INTERVIEW: Rogue of The Cruxshadows

By Kim Mercil with an Introduction By Mike Ventarola

Chain Border

I first learned of The Cruxshadows the same way many others had. There was a unique track called Monsters on a compilation some years back and the haunting elements simply wouldn’t release its tight grip on the psyche. After discovering that the band had work on Mp3, I made a publicity pitch to the band, thinking that the email was actually going to the band directly like with other artists. Instead, the mail went to label owner Patrick Rodgers of Dancing FerretDiscs fame. After much discussion, Rodgers was confident enough that the passion from Hidden Sanctuary would be a good place to obtain exposure for a number of bands on the DF label. Since their inclusion, The Cruxshadows have had countless tracks added to CD-R promotional compilations that have gone around the world a few times over, with the label’s permission, as a means of giving them and the rest of the Hidden Sanctuary artists a bit of exposure.

The irony is that there have been a team of dark clad gnomes working tirelessly for years to bring The Cruxshadows and many of the Dancing Ferret artists to the forefront of the underground attention. Out of all the NY “gnomes,” interviewer Kim Mercil has had the good fortune to chat with Rogue a few times when the band toured New York. Kim is also a relentless gal who hunts down an interview, making everyone jump hoops for her to make it happen. Thankfully, her relentless spirit came to fruition as she was able to finally pin Rogue down long enough between shows to obtain her coveted interview.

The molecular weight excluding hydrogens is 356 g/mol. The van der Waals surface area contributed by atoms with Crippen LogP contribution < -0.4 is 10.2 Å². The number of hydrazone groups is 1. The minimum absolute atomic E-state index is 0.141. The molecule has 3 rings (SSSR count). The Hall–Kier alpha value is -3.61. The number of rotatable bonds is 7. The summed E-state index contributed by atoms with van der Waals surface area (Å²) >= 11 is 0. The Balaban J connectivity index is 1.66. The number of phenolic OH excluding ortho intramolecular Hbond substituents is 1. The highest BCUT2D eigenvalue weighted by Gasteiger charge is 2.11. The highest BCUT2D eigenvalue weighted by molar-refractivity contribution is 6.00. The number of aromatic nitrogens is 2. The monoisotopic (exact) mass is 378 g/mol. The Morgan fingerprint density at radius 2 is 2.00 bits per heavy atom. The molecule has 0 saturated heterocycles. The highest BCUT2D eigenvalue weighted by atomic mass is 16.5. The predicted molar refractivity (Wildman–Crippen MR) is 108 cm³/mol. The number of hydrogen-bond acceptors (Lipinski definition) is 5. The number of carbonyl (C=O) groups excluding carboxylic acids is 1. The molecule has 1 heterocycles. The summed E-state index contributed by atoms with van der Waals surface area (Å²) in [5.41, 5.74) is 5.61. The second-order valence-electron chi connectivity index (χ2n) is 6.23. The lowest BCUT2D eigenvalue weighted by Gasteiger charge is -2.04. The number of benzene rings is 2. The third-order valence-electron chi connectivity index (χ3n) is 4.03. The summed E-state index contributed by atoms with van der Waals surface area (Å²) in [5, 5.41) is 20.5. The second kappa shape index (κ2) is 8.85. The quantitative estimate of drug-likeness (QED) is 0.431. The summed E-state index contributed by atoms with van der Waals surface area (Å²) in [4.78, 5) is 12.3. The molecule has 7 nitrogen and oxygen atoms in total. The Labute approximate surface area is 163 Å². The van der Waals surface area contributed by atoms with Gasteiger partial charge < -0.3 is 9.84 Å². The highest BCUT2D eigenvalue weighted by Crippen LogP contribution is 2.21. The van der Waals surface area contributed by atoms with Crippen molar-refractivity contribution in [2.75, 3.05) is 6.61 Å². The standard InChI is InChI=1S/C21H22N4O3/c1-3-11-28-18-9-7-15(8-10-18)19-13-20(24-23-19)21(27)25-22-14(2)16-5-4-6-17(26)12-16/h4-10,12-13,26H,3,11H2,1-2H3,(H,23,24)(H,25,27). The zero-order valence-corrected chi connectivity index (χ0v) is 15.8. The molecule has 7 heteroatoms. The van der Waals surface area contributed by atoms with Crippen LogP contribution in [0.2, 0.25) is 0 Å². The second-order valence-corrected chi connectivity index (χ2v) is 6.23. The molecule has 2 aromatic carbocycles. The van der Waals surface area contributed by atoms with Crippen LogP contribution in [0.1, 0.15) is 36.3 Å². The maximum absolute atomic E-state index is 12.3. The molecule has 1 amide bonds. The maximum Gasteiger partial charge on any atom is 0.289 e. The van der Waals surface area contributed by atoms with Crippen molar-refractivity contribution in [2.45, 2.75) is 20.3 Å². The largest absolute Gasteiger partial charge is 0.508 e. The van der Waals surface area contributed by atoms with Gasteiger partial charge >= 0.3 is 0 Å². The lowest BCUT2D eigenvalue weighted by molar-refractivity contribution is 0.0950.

Enjoy the interview because the band is getting busier than ever, touring everywhere imaginable and it is only a matter of time before the rest of the world catches up with what those of us in the underground have discovered with this band years earlier!

KM: The English dictionary defines: Crux- a crucial/vital moment or central feature. Shadow- the rough image cast by an object blocking rays of illumination. I tried putting the two together to see how it would fit, but instead of me wracking my brain figuring it out…what is the significance of the name "The Cruxshadows?"

The CruxshadowsRogue: Well, that isn't the only definition of crux...it is the Latin word for "cross."  Our English usage of the word being derived from the idea of the crossing point...anyway, cross plus shadow equals "shadow of the cross."  That is its literal meaning...you are familiar with the band's logo? Well, the symbol for our band is a cross (a tribar eastern orthodox cross to be precise) with a field of light on one side and a field of dark on the other.

What is important here is the idea of exclusion...or outsiders...because when all is flooded with light the cross will still render a shadow; a place the light can't reach. Unfortunately it is mankind's tendency towards intolerance to eliminate or dismiss all who are different, or "unworthy."

During the crucifixion of Christ, the people who stood in the shadow of the cross were effectively the most loyal and, in a sense, special of his followers.  This is despite the fact that they were outcast from society...they were women, prostitutes, tax collectors, and beggars; quite literally the underclass in Jewish and Roman culture. Yet they were able to succeed in something that the "stronger" more accepted classes failed in.   So what does this have to do with us...?  Well cruxshadow being a word of my own design, I attached to it the meaning of those "who are made outsiders by society, but who through their actions or ideas, become true insiders." Or more succinctly stated: the subset of the outsider.   In mathematical terms a subset is one that is contained within, yet does not contain the larger set as a whole.  If you again look at the CXS symbol, you will see two concentric circles which references this idea...that the outsiders are in essence, closer to the center. I know all of this sounds ridiculously complicated...but you brought it up...